Monday, March 26, 2007

life and death in digital space

I've been learning about SL with my pal Ignatius Onomatopoea who now has his own 'real world' blog called "In A Strange Land" where his avatar goes by the name "Joe Essid". Wait a minute...which is the avatar and which is the original?

I visited Ignatius' blog and posted a question about whether Baudrillard's death had been simulated...or if he had created an avatar in SL before he died, could/would it live on in cyberspace?

This reminds me of the 1998 Dennis Danvers novel Circuit of Heaven where the invention of a vast silicon storage location called "the bin" began a trend of people 'downloading' themselves (memories, personality) into the bin and then sending their the trainload to the crematorium. And this digital mania is not far from some of the hopes & claims of the digital hypesters so ready to disparage and dump the body.

In the bin, life is clean, smooth, safe, sanitary and eternal....the bin replicates itself, so there are multiple copies of you out there...but eventually people begin to miss having a body, they long for the chaos of biology, the joys and pains of embodiment. Eventually the limits of the program become evident and the inhabitants of the bin miss the unlimited potentialities of the bodies they cremated.

Some miss embodiment so much that they choose to download into other people's bodies who are just coming into the bin! What would you call that?!
It wouldn't be exactly trans-gender...but I guess it could be! Trans...organism?

Wednesday, March 21, 2007

merci Jean Baudrillard!

The post-modern French philosopher and social theorist Jean Baudrillard died recently on March 6, 2007 but his ideas continue to be most relevant to our digital culture in general, and Second Life in particular.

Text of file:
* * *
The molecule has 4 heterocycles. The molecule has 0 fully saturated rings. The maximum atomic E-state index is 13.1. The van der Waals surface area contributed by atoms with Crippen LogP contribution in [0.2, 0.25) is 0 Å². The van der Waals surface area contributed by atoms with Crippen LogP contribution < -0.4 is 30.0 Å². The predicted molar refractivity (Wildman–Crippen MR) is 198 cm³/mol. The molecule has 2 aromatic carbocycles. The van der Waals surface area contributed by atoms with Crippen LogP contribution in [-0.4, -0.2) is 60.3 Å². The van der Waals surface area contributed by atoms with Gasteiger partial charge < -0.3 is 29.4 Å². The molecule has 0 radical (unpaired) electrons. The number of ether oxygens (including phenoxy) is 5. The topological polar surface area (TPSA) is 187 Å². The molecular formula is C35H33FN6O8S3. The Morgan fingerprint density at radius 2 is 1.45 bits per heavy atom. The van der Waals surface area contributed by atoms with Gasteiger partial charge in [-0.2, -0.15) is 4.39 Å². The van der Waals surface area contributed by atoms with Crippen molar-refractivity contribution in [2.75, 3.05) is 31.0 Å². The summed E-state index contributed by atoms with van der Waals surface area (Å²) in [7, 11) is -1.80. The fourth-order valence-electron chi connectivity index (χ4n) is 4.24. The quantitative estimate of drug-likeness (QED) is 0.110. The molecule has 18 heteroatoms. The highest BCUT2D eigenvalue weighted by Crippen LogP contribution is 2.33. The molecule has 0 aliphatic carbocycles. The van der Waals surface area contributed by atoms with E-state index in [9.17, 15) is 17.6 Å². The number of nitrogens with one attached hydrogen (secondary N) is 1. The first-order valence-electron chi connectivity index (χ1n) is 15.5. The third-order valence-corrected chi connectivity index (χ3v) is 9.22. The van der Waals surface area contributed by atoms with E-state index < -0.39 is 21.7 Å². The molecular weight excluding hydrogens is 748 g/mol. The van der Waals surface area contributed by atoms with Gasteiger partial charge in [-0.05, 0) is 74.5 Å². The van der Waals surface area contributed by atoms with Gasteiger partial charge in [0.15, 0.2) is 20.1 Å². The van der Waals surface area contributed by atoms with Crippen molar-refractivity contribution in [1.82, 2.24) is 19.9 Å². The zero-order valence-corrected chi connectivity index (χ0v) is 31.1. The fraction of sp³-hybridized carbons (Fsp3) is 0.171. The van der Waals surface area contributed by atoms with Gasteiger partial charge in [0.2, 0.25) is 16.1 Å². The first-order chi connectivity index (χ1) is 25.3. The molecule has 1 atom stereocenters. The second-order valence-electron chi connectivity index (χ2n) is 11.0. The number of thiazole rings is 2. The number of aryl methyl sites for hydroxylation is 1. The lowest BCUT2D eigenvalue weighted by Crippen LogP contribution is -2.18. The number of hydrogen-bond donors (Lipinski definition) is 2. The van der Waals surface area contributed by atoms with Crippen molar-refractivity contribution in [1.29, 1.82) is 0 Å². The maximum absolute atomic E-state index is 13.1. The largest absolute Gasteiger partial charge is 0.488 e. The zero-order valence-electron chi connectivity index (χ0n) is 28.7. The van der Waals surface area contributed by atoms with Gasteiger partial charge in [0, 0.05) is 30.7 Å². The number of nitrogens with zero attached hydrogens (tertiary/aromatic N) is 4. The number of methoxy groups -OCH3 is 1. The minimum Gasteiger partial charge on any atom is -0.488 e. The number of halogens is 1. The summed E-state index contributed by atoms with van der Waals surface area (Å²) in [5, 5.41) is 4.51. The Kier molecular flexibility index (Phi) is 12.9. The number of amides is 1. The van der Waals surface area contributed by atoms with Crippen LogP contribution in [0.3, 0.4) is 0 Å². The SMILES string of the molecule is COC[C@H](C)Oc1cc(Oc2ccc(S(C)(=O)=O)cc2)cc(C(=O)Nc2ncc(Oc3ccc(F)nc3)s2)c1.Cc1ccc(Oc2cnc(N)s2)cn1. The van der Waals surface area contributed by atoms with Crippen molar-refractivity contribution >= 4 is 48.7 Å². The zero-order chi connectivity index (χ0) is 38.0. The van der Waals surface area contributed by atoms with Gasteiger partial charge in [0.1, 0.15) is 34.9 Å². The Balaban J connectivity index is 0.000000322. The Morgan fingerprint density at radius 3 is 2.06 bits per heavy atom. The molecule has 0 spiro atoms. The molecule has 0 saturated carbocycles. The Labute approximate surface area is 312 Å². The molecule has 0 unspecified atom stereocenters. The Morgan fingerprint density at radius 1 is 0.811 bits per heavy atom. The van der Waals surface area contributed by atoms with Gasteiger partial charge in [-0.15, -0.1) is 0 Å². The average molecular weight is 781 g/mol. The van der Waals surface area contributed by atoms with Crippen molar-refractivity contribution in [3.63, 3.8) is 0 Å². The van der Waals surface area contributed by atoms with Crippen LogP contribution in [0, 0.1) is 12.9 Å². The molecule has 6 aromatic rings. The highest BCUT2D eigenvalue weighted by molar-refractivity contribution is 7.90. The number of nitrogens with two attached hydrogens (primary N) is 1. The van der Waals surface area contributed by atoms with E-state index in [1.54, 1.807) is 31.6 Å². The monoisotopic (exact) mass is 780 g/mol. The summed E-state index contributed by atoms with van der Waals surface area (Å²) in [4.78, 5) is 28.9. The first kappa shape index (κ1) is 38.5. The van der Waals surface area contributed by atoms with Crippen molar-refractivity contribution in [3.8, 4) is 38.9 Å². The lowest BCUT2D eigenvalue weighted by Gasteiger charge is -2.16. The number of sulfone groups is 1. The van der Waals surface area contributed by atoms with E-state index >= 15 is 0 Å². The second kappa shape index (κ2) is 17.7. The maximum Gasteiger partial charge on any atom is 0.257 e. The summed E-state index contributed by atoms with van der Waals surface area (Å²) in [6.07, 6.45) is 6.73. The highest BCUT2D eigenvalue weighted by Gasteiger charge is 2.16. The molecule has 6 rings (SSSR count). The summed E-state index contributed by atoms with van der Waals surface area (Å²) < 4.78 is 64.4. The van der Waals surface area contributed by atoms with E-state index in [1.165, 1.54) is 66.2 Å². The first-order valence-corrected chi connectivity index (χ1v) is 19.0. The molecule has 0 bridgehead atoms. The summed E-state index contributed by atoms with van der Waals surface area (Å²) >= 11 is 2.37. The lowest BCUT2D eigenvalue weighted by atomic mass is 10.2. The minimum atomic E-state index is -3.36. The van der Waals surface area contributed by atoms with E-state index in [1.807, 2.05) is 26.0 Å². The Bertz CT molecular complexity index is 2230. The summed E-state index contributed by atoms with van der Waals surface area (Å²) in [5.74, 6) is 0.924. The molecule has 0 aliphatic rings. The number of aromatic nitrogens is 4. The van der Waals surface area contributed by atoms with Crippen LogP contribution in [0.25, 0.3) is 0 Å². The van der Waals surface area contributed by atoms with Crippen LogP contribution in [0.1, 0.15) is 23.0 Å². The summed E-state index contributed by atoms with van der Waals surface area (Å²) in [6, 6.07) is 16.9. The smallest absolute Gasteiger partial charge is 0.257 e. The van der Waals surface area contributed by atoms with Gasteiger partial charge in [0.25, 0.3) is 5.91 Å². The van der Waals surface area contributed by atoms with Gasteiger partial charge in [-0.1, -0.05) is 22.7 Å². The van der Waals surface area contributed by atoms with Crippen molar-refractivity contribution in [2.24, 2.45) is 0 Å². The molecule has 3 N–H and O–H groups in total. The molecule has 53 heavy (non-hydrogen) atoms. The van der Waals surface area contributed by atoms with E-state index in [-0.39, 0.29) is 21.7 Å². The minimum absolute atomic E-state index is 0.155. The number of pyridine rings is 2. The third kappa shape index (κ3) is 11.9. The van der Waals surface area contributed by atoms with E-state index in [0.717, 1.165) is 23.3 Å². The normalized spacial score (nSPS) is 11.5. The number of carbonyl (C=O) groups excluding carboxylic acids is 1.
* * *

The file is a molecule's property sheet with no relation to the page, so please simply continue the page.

One of the few skills I've learned so far in SL is the simple creation of a sphere that can be programmed to say a phrase when an avatar comes nearby, then offer another phrase if touched. I created two objects I called 'blather balls' or 'curiosity generators' that I programmed to ask "Is this reality?" and then "Where is Jean Baudrillard?" I was hoping that I could find a way to invite him into Second Life to discuss his theory of ''hyperreality".

Though I'd read snippets of Baudrillard's philosophy in grad school, my most memorable early encounter was in the indy film The Snowflake Crusade
directed by Megan Holley. This fabulous first film is shot in Richmond, VA and centers on the identity struggles of Clive Barclay, the clone of a childless Nobel scientist whose accomplishment and judgment loom over Clive. While watching a bar-full of people enchanted by a TV show about clones called "Scion Hearted", Clive berates them for wasting their lives on a show that is essentially about a series of simulacra or a collection of copies with no original noting that Baudrillard would be "laughing hyperreal tears of delirious joy" that would duplicate and reduplicate endlessly until we were drowning in simulation with no clear hold on reality.

Though Baudrillard is most recently known for a connection to The Matrix, he has commented that the film misunderstands his theory, though it shows a shot of his classic text Simulacra and Simulations hollowed out to hide pirated software containing recorded scenes from other people's experiences - a dense web of simulations.

Wednesday, March 7, 2007

Beeble's Identity Crisis

Oh where to start? First, and perhaps most relevant, is my identity as an academic who is exploring SL for research and pedagogical purposes. Since this is the primary motivation for my interaction here, at least i have one stable point of reference (i think).